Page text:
If I wanted to be inside a dating website apholstered by CaseLogic in a color-scheme of iPod white and vagina pink (if this vagina were shot on the set of Tron), and populated with nothing but smug flirts, I'd just move to San Francisco.

Instead I took a Virgin America flight to Los Angeles.

Monday, November 2, 2009

Carsick Cars Guests at Museyon Launch Party

Museyon Guides is having a launch party on Nov.4 (6-8pm) at Von (3 Bleecker, off Bowery) for the upcoming release of Museyon:Music+Travel.

12 Cities, 12 Scenes:

Addis Ababa, Ethiopop
Chicago, Jazz
Los Angeles county/Laurel Canyon, Country
Beijing, Experimental
Istanbul, Classical
Mumbai, Pop
Berlin, Electronica
Dublin, Punk
Buenos Aires, Cumbia
Paris, Hip-Hop
Melbourne, Art Rock
Moscow, Chanson

I'm gonna say it, but I'm more excited about the Music book than the Film trilogy, only because it's been curated down to 12 really choice experiences. The Film books are more like a history lesson. You can actually take Museyon: Music to your damned bucket list and come out blown away. This is not a diss on all the wonderful writing and photography and design in Film+Travel. Just that Music+Travel is more compact and episodic.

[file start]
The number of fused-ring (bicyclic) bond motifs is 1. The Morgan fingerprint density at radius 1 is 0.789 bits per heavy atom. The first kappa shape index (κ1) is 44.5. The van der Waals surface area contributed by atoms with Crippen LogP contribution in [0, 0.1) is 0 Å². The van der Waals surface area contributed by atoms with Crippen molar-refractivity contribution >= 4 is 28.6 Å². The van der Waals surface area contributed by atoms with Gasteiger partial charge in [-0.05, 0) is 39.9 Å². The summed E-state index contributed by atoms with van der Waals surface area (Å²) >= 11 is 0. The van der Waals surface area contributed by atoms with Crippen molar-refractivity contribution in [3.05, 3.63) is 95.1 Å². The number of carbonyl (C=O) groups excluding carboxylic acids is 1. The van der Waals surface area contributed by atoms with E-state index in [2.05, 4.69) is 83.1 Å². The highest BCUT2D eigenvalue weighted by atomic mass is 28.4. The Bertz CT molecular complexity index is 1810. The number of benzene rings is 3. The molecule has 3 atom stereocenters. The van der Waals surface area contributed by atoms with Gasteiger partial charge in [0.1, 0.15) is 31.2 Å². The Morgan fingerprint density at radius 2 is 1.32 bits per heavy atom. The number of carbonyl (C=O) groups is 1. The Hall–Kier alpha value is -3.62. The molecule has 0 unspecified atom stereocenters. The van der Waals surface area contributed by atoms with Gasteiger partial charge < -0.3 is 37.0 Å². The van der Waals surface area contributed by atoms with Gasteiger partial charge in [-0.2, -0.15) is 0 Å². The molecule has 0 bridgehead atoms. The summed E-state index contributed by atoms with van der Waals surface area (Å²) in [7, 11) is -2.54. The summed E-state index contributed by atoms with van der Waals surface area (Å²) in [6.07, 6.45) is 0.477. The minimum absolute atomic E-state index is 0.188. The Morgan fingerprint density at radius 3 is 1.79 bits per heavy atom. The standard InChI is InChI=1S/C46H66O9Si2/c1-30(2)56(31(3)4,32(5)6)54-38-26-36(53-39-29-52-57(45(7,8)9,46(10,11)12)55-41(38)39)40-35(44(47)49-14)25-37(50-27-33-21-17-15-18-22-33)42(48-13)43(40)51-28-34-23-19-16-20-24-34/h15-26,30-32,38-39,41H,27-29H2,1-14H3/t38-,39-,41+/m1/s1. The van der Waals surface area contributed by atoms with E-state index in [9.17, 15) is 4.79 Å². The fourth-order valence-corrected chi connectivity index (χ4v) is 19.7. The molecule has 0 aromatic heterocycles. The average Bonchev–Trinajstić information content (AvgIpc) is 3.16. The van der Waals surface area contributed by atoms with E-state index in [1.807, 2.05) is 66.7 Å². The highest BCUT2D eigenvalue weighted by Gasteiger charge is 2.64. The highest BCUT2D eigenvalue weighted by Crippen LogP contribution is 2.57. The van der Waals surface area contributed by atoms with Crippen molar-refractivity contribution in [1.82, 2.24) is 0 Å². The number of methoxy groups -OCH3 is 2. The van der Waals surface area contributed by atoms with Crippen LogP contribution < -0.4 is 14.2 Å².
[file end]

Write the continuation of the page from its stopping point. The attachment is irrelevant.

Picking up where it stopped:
And as far as the launch party is concerned, you would be completely, absolutely, horribly remiss to ignore the opportunity to see members of Carsick Cars (Xiao He and Jeffray Zhang Shouwang) do a special performance before they go full out on their first North American tour.

If you haven't heard or heard of the Carsick Cars, you haven't been pretending to keep up with back issues of The Wire. And that's fine.

But let's put it this way: Carsick Cars will be for Beijing-NY relations what the Boredoms were for Japanese "noise" and the rest of us still pretending we've kept up reading The Wire. And you don't want to say you missed that chance.

Things I will never do:

1. Run my hands through a mohawk
2. Buy Uggs, Gladiator Sandals or a Coldplay CD
3. Dress up as a sexy maid or a fart for Halloween